‘Stop TTIP’ petition is legitimate, top EU court rules

Public opposition to TTIP and CETA is still as vigorous as ever. [Mehr Demokratie/Flickr]

Rejected by Brussels for its lack of a legal basis, the European Citizens’ Initiative (ECI) calling for an end to the EU’s free trade negotiations with the US and Canada was yesterday (10 May) vindicated by the Court of Justice of the EU. EURACTIV France reports.

The European Commission had no legitimate reason to oppose the “Stop TTIP” ECI, the EU’s top court ruled on Wednesday.

The initiative calls on the European institutions and the EU member states to stop their negotiations with the United States on the Transatlantic Trade and Investment Partnership (TTIP) and not to ratify the recently-concluded free trade agreement with Canada (CETA).

Commission opposes European Citizens' Initiative against TTIP

The European Citizens’ Initiative STOP TTIP has been dismissed by the European Commission. Its organisers now want to take the decision to the European courts.

But the Commission blocked the ECI, submitted by the NGO ATTAC in Germany and supported by the Greens, on institutional grounds. This move was denounced by the initiative’s supporters, who took their fight to the EU’s General Court in an attempt to have the decision annulled.

One million signatures

If an ECI collects one million signatures from at least seven member states, the Commission is obliged to take action. With more than three million signatures, the “Stop TTIP” initiative was particularly successful and more than qualified for consideration from Brussels.

Three million people unite to derail TTIP

A petition signed by three million people against the EU-US trade deal will be handed to the European Commission on Wednesday (7 October).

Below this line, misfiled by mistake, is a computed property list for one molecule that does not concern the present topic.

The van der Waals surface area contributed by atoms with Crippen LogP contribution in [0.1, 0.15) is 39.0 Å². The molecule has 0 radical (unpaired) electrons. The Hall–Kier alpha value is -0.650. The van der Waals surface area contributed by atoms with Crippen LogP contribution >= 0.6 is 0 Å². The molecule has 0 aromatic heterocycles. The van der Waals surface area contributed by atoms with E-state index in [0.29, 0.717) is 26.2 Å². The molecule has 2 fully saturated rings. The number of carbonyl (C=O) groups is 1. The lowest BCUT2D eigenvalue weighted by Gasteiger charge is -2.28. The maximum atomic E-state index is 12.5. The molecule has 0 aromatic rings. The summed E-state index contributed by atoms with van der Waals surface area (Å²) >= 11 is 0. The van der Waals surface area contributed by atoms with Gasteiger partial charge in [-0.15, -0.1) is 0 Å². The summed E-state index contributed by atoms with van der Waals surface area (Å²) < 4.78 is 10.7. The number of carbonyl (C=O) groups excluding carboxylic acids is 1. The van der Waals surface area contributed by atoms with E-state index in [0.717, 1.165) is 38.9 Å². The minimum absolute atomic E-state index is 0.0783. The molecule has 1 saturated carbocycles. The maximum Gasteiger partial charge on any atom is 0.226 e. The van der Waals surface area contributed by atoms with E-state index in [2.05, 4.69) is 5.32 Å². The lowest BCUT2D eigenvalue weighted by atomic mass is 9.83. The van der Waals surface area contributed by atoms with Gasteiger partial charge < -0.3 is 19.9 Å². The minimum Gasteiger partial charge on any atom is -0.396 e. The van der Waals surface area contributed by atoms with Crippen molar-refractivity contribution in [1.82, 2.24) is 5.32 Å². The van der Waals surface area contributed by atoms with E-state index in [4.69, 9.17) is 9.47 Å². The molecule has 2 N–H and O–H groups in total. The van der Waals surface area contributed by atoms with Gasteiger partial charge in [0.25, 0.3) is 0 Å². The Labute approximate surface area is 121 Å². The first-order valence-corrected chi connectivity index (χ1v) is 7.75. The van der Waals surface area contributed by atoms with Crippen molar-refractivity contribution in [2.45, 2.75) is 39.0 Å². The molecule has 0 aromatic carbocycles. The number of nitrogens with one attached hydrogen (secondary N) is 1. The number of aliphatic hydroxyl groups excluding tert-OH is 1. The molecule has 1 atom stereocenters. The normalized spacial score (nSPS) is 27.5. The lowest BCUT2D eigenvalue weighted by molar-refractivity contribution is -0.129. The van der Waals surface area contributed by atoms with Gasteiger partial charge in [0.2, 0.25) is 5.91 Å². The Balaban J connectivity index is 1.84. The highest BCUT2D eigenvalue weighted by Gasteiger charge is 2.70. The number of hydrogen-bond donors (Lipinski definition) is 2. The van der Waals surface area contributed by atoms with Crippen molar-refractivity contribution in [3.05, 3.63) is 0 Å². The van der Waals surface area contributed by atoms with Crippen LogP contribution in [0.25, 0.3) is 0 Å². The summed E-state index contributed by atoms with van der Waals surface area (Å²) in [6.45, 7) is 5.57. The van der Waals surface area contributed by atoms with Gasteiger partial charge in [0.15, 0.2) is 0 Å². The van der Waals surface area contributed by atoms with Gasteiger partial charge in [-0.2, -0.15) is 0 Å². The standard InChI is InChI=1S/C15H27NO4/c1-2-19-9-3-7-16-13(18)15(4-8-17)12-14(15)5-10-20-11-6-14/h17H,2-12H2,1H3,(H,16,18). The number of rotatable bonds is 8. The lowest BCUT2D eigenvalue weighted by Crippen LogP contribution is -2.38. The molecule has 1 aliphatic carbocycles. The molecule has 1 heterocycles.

According to the judges, the Commission’s arguments did not stand up against the ECI’s objective to “improve the democratic functioning of the EU by granting every citizen a general right to participate in democratic life”.

“Contrary to the Commission’s contentions,” the court’s press release stated, “nothing prevents […] the institutions of the EU from negotiating and concluding new draft transatlantic free-trade agreements following the adoption by the Council of acts which are the object of that proposal”.

The ruling was welcomed in a tweet by the European Parliament’s Greens group as “good news for democracy”.

Wednesday’s judgement “has made evident that the European Commission’s use of legalistic arguments to refuse to register the Stop TTIP EU Citizens’ Initiative was a violation of citizens’ democratic rights,” said Green MEP Josep Maria Terricabras.

“We owe it to the over three million citizens that signed this ECI to finally make the European Citizens’ Initiative a fully functional tool of direct democracy in Europe,” he added.

Contacted by EURACTIV, the EU executive said it was committed to examining the conclusions of the judgement, while stressing the recent change in the rules governing ECIs: successful petitions are now discussed during meetings of the College of Commissioners, which implies that any decision will be made by the whole executive team.